WASHINGTON: Fresh data has revealed that nearly all of the jobs created in the US economy in the last decade have been wiped out in a single month as 33.5 million workers filed for unemployment benefits.
That shocking job losses figure, along with a historic surge in the unemployment rate, is expected to be confirmed in the Labor Department’s monthly employment report for April — the first full month of the lockdowns.
The US is home to the world’s largest and deadliest coronavirus outbreak, with more than 75,000 fatalities and 1.2 million cases reported as of Thursday, according to Johns Hopkins University.
And the economic damage has been swift and stunning.
It will be the “largest collapse in history,” Roiana Reid of Berenberg Capital Markets said in an analysis of the April employment report.
In the two years of the 2008 global financial crisis, the world’s largest economy lost 8.6 million jobs. During the recovery, from February 2010 to February 2020, 23 million positions were created.
Reid is projecting 21 million job losses last month, which is about in line with the consensus forecast.
But Diane Swonk of Grant Thornton is among the more pessimistic economists, saying the damage will be much higher: 34 million destroyed in a single month.
That includes the 26 million job losses reflected in the weekly initial claims for unemployment benefits in the month, “plus an additional eight million workers who either were unable to process their application for UI or were undocumented workers who lost jobs,” she said.
“What’s even more stunning is the breadth of losses,” Swonk said. “They spanned virtually every industry and income category.”
And the 701,000 drop in payrolls in March likely will be revised to a figure much worse than initially reported when the Bureau of Labor Statistics (BLS) includes more accurate data from companies.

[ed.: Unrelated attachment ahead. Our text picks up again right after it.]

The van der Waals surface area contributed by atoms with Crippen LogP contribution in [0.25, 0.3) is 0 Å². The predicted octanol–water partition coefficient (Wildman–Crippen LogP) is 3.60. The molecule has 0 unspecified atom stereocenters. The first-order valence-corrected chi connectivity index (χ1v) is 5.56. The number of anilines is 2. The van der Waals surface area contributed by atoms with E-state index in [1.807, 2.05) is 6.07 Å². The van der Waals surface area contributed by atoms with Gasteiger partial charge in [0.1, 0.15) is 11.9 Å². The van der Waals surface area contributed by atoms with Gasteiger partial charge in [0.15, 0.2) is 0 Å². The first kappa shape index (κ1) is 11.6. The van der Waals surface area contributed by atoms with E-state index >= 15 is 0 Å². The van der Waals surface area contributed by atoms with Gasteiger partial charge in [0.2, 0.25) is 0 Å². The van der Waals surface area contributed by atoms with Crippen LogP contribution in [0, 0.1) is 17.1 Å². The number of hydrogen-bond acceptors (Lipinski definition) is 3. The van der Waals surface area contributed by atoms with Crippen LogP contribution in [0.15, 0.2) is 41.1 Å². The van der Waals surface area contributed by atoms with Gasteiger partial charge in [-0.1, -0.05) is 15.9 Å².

The consensus among economists is that the jobless rate will surge to just over 16 percent from a historic low of 3.5 percent in February, but some analysts also believe the rate could be much higher.
And even that double-digit rate underestimates the impact of the virus, since many employees are simply leaving the workforce altogether.
President Donald Trump and his economic team are hopeful for a quick rebound, once the virus is under control and businesses can reopen and rehire their workers.
“This country can’t stay closed and locked down for years,” Trump said Thursday.
But with new claims for unemployment benefits still at staggering levels, the jobless rate could go much higher still.
“We knew it was bad out there but it is looking like it is even worse that we thought,” economist Joel Naroff said in his analysis.
“Now I am wondering if we will hit 40 million (jobs lost), which would take us to an unemployment rate of 25 percent or more. That is truly scary, as you have to go back to the early 1930s, during the Great Depression, to see anything nearly like that,” he said.
Despite nearly $3 trillion in financial aid approved by Congress in March alone and trillions more in liquidity provided by the Federal Reserve, there is a growing fear that the temporary shutdowns imposed to contain the spread of the virus will become permanent for many companies.